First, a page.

Exercises to strengthen legs for running
Updated: Jan 13
Do you suffer with knee pain, shin splints or hip pain?
I train a lot of clients who want personal bests in their full and half marathons. Next year I am taking part in the Colchester Half Marathon. To say it would be easy for me would be a lie, I have a poor technique, find running hard and to top it all off I suffer with a condition called shin splints. I get told a lot "you're a personal trainer though, you should be able to do a half marathon with ease." I always respond with "just because you're a personal trainer doesn't mean you are fit in all areas of fitness." Don't get me wrong I am well rounded with exercise however I don't train every day to run a half marathon, Yes I play netball as a centre which entails a lot of running however I mainly do weight training which is a completely different area of training than running a half marathon.
So in the new year I will be starting a 12-16 week running plan to ensure I am ready to run a half marathon on the 21st of May, Like myself a lot of people suffer with shin splints, knee pain and even hip pain. First thing I say to new potential clients is 'have you had your gate fitted?' 'have you got suitable running trainers for your stride?' Most people look at me confused as they think surely a running trainer is a running trainer for a reason? Yes they are good for running but it isn't a 'one fits all" scenario. Every individual, walks, runs and weight bares differently. So before you even decide to start running and trying out these exercises I would go to a running trainer store and get your gate fitted so the trainer is fitted to your way of running. I run flat footed hence having shin splints, my quads are really strong but in the calf department they are non existent. So in the new year I am taking another trip top runners world to get suitable footwear for my flat feet.
Shin splints, knee and hip pain can also be down to a weakness in leg muscles. When you think leg muscles most people think quads, hamstring and calves. There is much more into just your legs. Running includes your glutes (bum muscles) your hip flexes, core, lower back, abductors and adductor muscles. Now I am not going to go into depth with a biology lesson about each of these muscles. All you need to know is all these muscles need to be working at the best of their ability to help with your running technique and pbs. With the workout below these will use all these muscles sometimes more than one in each exercise. So if you want that personal best then read on and take notes as this workout is what you need.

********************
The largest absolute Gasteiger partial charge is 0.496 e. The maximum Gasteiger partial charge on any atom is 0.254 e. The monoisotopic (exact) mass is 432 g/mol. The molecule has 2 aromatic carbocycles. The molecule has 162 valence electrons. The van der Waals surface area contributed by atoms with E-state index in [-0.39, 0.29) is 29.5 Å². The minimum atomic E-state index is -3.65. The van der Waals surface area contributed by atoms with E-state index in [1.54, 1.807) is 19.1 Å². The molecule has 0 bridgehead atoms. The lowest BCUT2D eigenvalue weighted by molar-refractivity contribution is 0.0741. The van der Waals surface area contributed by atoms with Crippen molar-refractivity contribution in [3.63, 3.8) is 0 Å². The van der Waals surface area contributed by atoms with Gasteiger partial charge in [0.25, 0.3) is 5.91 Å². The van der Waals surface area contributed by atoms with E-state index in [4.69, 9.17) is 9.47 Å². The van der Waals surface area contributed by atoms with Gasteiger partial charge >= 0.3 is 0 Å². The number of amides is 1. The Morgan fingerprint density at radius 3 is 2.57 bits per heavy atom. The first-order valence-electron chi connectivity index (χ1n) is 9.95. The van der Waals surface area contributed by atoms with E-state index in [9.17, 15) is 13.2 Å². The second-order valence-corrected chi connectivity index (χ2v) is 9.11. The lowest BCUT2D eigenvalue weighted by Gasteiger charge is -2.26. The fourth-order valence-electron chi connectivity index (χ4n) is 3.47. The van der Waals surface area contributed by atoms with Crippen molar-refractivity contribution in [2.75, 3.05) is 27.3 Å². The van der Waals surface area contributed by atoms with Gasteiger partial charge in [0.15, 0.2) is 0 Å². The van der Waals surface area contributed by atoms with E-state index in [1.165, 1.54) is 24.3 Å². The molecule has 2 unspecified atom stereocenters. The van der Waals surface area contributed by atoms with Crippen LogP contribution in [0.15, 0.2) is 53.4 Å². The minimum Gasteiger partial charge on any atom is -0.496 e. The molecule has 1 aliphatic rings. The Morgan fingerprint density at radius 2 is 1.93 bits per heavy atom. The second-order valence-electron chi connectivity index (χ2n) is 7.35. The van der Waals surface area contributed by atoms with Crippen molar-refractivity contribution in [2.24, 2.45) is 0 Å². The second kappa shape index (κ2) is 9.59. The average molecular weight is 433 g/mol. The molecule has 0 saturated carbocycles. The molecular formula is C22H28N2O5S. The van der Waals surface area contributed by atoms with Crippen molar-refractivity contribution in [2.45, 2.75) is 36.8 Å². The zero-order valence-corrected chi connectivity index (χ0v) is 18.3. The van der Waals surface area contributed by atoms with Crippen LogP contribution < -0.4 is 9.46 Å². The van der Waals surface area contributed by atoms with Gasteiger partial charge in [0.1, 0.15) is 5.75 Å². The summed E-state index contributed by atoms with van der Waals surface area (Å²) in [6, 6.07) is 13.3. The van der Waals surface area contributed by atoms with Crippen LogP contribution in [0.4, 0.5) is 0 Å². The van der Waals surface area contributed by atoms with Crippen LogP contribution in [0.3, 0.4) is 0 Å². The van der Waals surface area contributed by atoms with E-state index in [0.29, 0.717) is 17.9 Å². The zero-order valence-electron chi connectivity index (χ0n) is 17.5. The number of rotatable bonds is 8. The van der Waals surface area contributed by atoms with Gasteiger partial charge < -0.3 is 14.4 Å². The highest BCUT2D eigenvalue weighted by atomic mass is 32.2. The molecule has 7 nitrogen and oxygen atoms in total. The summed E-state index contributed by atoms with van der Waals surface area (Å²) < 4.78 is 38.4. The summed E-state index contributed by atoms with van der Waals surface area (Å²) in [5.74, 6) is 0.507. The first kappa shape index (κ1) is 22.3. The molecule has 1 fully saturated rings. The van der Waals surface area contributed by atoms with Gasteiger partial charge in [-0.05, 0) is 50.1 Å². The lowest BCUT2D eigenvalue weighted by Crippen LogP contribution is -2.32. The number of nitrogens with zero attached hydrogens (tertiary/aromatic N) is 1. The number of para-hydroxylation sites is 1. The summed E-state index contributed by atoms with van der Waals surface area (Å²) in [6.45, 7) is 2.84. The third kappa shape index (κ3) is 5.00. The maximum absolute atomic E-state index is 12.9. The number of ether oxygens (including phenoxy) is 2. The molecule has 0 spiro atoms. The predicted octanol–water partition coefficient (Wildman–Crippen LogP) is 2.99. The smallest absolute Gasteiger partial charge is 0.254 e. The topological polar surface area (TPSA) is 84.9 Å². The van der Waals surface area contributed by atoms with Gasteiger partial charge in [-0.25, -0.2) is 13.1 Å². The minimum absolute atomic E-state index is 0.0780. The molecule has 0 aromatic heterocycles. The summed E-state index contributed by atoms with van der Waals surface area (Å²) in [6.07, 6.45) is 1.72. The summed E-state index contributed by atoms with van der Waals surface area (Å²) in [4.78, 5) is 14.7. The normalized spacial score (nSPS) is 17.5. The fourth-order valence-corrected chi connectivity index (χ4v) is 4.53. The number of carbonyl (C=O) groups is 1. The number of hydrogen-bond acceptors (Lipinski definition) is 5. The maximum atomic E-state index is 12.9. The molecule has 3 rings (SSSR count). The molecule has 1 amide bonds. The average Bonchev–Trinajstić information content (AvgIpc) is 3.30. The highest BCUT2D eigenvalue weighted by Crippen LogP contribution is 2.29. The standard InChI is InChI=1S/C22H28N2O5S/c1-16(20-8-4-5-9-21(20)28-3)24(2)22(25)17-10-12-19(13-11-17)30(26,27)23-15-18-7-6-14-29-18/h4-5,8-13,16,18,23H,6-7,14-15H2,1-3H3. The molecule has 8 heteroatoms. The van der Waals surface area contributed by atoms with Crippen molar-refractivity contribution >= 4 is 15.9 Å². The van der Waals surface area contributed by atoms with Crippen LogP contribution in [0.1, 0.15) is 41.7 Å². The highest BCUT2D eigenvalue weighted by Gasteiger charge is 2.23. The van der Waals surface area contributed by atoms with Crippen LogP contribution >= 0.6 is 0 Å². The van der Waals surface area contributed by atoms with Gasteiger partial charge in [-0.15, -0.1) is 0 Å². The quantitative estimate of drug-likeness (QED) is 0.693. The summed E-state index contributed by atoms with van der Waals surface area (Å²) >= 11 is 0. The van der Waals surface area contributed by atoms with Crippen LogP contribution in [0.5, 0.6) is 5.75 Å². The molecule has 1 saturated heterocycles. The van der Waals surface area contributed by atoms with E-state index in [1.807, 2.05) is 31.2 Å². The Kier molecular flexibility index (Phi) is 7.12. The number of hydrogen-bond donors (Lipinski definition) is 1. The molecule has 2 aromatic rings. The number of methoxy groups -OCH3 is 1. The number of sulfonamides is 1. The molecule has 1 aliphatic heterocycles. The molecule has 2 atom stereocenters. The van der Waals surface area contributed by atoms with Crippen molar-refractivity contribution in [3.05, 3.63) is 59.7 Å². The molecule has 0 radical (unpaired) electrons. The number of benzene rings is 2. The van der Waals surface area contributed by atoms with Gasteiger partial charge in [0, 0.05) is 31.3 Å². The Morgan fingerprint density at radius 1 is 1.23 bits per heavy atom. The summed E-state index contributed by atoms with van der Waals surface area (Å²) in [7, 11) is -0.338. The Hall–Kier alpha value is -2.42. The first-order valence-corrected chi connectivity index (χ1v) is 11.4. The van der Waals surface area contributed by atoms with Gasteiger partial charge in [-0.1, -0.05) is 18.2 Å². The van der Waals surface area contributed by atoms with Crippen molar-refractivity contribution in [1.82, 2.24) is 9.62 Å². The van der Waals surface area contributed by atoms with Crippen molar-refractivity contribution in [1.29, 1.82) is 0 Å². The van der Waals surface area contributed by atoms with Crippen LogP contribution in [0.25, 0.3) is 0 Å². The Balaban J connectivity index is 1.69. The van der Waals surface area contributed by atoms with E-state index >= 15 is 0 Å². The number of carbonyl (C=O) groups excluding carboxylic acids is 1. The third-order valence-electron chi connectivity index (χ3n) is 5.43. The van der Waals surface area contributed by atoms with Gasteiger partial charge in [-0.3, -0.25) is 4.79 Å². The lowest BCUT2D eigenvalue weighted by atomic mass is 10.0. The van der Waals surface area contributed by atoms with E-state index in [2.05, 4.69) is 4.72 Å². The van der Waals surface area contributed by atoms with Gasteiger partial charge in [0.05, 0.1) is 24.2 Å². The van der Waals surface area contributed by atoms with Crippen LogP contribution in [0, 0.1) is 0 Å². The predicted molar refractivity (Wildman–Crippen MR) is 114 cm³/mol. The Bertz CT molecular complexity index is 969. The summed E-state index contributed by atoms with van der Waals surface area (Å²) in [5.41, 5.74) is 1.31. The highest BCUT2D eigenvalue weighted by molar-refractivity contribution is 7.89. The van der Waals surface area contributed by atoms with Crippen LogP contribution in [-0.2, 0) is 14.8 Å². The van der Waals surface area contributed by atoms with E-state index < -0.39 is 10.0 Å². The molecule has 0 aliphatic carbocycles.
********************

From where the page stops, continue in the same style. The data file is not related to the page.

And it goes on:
So what I am going to break down today in my 'Let's keep it real' blog is 5 exercises you should incorporate into your training to help build endurance and strength when it comes to getting those personal bests in running. If your a beginner I would do these workout 1-2 times a week including your running training, please leave at least 2 days between each leg day workout.
3 rounds 8-12 reps of exercise- complete in a circuit based workout.
1. Squats- To complete a squat safely make sure you have safety bars set up or someone spotting you. For a barbell squats, set the bar so you can safely rack up. Once barbell is safely on your back have feet hip width apart, turn toes out slightly, look down in the space in front of you, rock hips back like your about to sit on a chair and make sure to keep those feet flat, if you go up onto your toes or rock back on your heels lower the weight as form is important. The saying ass to the grass is a great way of thinking as the lower the squat the more you will feel it. If you haven't got a barbell then use 2x dumbbells rest on both your shoulders and repeat the same technique just with dumbbells on your shoulder instead of a barbell on your back. You need that hamstring and quad strength especially if your route is hilly. Having stronger legs and building up the muscles has been found to build endurance and speed when it comes to running.